Mission Trip Israel – The Hospital: Part 1
Someone else had to drive, and somehow Glenn kept it together and got in the driver’s seat. Kara prayed for us the whole way to the hospital. We showed up to the emergency room and it was craziness as they tried to help us. We started walking into the hospital but they brought wheel chairs when they saw us. They hooked us up to the machines and tried for the next several hours to stabilize us.
Because she was a woman, Kara was attended to in a separate room from us and Glenn and I were in the room with our heads opposite each other. I could see Glenn’s blood pressure machine and his upper number was lower than his lower number. I’m no expert but that really sounded bad to me and so I continued praying for him. I could not stop shivering no matter how much morphine they gave me or how many blankets they put on me.
Early that morning they moved Glenn, and then later in that day, me, to Rambam hospital in Haifa because our burns were too extensive for this hospital.
Fortunately, Rambam had room for Kara and she joined us as well. It was a blessing to get moved to Rambam because they are one of the best and most experienced burn hospitals in the world. They don’t have the fancy equipment that American burn units have, but they have more experience dealing with burns due to the constant fighting in the region.
I won’t share everything that happened because it was almost a month of our lives in this hospital. But since God did so many amazing things, I want to share a few stories. Glenn and I were heavily sedated, particularly the first week. We did not leave our beds and all of our time was spent sleeping, eating, praying, and the daily debriding. This is when they pop all the blisters and scrape them off along with other damaged tissue so that new skin can grow. They then put special wrappings over the burns that stay there until the next day when the process is repeated.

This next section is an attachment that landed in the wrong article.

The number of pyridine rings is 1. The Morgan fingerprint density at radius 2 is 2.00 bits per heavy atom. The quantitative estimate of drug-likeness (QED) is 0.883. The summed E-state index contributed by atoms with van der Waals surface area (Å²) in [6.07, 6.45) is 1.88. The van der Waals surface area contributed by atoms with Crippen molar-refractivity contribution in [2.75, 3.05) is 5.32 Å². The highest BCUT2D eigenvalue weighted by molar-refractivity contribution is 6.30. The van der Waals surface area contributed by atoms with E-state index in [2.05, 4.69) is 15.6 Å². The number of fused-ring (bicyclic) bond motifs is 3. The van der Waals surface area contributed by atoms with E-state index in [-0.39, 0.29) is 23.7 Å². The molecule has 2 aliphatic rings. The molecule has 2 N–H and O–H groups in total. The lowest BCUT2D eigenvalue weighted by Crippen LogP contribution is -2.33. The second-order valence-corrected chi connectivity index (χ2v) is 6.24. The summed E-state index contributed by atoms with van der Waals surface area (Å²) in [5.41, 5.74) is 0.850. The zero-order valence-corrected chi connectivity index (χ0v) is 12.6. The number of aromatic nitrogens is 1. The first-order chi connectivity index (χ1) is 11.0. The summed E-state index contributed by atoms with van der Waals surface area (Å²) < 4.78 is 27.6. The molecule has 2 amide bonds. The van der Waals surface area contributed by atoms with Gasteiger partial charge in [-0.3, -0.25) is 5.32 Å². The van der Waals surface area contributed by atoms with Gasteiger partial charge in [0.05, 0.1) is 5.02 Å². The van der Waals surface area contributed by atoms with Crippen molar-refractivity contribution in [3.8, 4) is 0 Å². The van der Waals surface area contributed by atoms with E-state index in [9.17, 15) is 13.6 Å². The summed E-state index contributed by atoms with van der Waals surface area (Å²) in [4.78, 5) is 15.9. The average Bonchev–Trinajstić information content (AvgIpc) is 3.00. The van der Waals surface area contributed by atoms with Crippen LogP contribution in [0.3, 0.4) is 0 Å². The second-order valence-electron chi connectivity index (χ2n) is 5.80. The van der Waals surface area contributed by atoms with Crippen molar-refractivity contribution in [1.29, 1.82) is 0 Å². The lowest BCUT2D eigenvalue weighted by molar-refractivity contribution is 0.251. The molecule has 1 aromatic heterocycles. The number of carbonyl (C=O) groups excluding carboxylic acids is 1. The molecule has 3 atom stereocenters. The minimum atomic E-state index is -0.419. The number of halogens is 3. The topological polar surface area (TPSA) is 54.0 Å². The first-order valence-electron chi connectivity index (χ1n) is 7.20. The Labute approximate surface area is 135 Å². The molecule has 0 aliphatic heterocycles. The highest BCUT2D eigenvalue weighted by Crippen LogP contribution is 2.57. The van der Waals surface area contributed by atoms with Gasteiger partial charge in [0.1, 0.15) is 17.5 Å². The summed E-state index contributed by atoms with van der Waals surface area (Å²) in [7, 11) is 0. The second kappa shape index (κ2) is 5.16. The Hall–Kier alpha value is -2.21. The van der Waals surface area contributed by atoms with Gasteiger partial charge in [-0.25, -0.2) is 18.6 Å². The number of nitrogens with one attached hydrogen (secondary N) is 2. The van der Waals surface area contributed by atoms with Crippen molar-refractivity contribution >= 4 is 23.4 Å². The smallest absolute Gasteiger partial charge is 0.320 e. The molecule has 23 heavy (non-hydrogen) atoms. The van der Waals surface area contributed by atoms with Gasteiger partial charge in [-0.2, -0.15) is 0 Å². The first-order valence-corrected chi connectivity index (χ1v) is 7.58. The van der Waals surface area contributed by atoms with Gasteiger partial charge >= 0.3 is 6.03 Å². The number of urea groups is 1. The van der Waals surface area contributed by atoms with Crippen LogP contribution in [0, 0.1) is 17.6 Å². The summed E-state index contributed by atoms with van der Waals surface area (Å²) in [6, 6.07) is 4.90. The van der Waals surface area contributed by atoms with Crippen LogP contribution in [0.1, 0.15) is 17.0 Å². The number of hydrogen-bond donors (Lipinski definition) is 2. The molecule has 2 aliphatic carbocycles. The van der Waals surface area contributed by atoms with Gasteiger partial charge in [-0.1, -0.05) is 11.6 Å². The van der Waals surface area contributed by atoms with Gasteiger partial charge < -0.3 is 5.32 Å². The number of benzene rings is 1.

I was burned about 40% of my body, which included all of my legs up to where my shorts had been in the sauna, my shoulders and back and right arm. My chest and face did not get burnt. My legs were the worst – particularly the tops of both feet and a long area along my front left leg and a patch on the back of that leg. We’ll attach some pictures to the bottom of this post, so don’t click if seeing flesh wounds bothers you. Glenn and I were both told that we would probably need skin grafts due to the severity of our burns. Glenn’s worst burn area was his hand. His face also got crispy, which ended up giving him a nice facial peel! He looks 10 years younger today!
Debriding is brutal because you know you are about to go into severe pain, and you have to do it over and over again. About half way through our trip there we were told by several of the nurses that we reacted much differently than the Jews and the Muslims whom they debrided. Unlike the screaming and yelling that normally issued from the debridement room, one nurse said she was surprised how we just closed our eyes and silently endured the pain. This is one of the many little things that I think showed Jesus within us to the staff there who was a mixture of Jews and Muslims, mostly all non-religious. There was also an Arab Christian head nurse who was really sweet, but I also got the impression that her faith wasn’t as important to her.
And then there was Anki! Anki is a Dutch nurse who was living her life on mission as a nurse in The Land. She had felt called to leave her home and family, living out her faith by serving these people. She was an amazing treasure to us both in the way she took care of us and in the fact that she told a few other believers in Haifa that we were there.
These pictures were taken about a week after the fire.